6 Menu Tricks Restaurants Are Using to Get You to Spend More
Ever go to a restaurant and notice that its menu doesn't include dollar signs next to the prices? Or have you ever gone out for a meal only to realize that only one dish on the menu has a graphic next to it? As it turns out, these are not just coincidences. These methods or mind tricks can actually can get you to spend more.
This may sound surprising for those who are not familiar, but there's actually a whole world of menu engineering (also known as menu psychology) that goes on behind the scenes. This means that every aspect of a restaurant's menu—from food descriptions and price formatting, to design—has been carefully developed to help drive and maximize sales. Even if you don't notice it, every time you go out for a meal a restaurant's menu is actively trying to get you to spend more.
From table talkers to barbell pricing, read below for some common restaurant menu tricks that can get you to spend more.
Restaurants are revisiting a classic menu trick when it comes to selling food amidst rising inflation—barbell pricing. Barbell pricing, which has been used for years, is when a restaurant highlights both promotional deals and expensive items on its menu. Its goal is to appeal to both higher-income and lower-income customers.
Popular chains that have utilized this strategy recently include Chili's, Red Robin, Denny's, and Del Taco. In fact, according to Restaurant Business, mentions of barbell pricing have spiked on earnings calls this year, with execs of eight publicly traded chains naming the menu strategy in recent earnings calls.
Those small printed flip cards you often see on restaurant chain tables aren't just there for decoration—they also serve a purpose. Acting as an additional menu that never leaves the table, these items, called table talkers, often highlight perfectly photographed cocktails and delicious dishes. Its goal? To get you to order more.
Some restaurants have come up with a sneaky, roundabout way to get their customers to spend more money by introducing value menus. Although it sounds like a deal, there's actually more to it than meets the eye.
For instance, Chili's has recently done away with its discounts and instead now offers a revamped value menu which includes an entree, appetizer, and drink deal, offered at three different price points—$10.99, $13.99, and $15.99. The most expensive option includes additional choices, such as a sirloin steak, whereas customer favorites, such as fajitas, are only available if ordered a la carte from the regular menu.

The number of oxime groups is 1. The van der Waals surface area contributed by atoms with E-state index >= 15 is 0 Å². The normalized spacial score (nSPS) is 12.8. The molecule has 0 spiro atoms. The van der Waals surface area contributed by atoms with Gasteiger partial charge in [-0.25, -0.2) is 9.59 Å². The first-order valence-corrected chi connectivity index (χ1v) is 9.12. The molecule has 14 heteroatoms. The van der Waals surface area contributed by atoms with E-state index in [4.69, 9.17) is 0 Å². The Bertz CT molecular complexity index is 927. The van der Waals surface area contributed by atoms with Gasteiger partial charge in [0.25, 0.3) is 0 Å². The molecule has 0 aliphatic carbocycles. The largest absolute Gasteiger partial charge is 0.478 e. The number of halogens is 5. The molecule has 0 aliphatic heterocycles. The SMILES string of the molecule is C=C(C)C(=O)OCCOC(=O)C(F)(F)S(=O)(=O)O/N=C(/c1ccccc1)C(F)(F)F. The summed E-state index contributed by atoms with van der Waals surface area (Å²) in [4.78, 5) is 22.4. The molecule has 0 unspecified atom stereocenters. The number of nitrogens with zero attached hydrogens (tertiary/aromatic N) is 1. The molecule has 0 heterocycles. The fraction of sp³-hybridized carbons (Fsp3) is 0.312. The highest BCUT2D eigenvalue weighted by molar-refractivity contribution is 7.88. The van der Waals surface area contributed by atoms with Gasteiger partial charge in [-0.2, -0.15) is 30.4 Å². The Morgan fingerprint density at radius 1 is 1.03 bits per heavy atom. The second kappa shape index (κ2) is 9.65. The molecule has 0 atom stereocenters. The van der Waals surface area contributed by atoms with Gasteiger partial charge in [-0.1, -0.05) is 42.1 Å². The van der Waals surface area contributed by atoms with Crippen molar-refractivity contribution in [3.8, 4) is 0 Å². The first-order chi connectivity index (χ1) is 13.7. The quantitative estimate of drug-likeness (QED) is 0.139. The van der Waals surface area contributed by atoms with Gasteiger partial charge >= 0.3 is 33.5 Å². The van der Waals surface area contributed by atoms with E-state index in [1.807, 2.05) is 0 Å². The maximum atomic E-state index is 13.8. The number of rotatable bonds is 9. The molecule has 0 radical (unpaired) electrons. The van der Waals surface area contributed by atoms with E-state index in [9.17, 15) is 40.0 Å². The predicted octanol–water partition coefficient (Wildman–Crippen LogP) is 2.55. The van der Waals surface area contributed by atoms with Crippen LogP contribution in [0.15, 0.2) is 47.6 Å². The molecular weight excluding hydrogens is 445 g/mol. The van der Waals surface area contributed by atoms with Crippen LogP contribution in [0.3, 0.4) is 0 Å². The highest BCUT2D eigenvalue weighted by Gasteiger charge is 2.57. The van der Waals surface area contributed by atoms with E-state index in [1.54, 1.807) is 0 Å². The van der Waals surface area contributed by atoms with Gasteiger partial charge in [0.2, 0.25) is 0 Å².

The restaurant hopes that setting up the menus like this will encourage restaurantgoers to either choose the highest price tier of the value menu, or not order off the value menu altogether. This equals more profit.
Photographs and illustrations on a menu aren't just there to look pretty, they can also help drum up sales. According to the late Gregg Rapp, coined the restaurant industry's original menu engineer, menu graphics act as visual cues that can help highlight which dishes the restaurant wants to sell most.
Based on his research, he found that including a photograph can raise the sales of an item up to 30%, when there is just one photograph on the menu page. He did also point out, however, that photographs can sometimes cheapen a menu—so if you're at a high-end eatery and notice the lack of imagery, there's a reason for that, too.
Not Using Dollar Signs
Nope, the absence of dollar signs on a menu isn't a mistake—it's actually a common menu engineering tactic that establishments use to help sell more food.
Through his work, Rapp discovered that using dollar signs or including the word "dollar" on a menu causes the customer to focus on cost instead of food. Because of this, you may notice that many restaurants will include the price of the dish, without dollar signs, two spaces after the dish description in the same font and style. This is done to help draw less attention to how expensive dishes are.
Details, details, details
Ever read a menu and notice that instead of just simply listing out dish names a restaurant will include elaborate, detailed language for each? For instance, "spaghetti and meatballs" becomes "housemade pasta tossed in rustic tomato-garlic sauce, served with organic grass-fed thyme-infused meatballs."
According to Restaurant365, restaurants not only do this to help the customer paint a picture of the dish but to also help distract them from how much they're spending. It's also believed that a more intricate description can help command a higher price.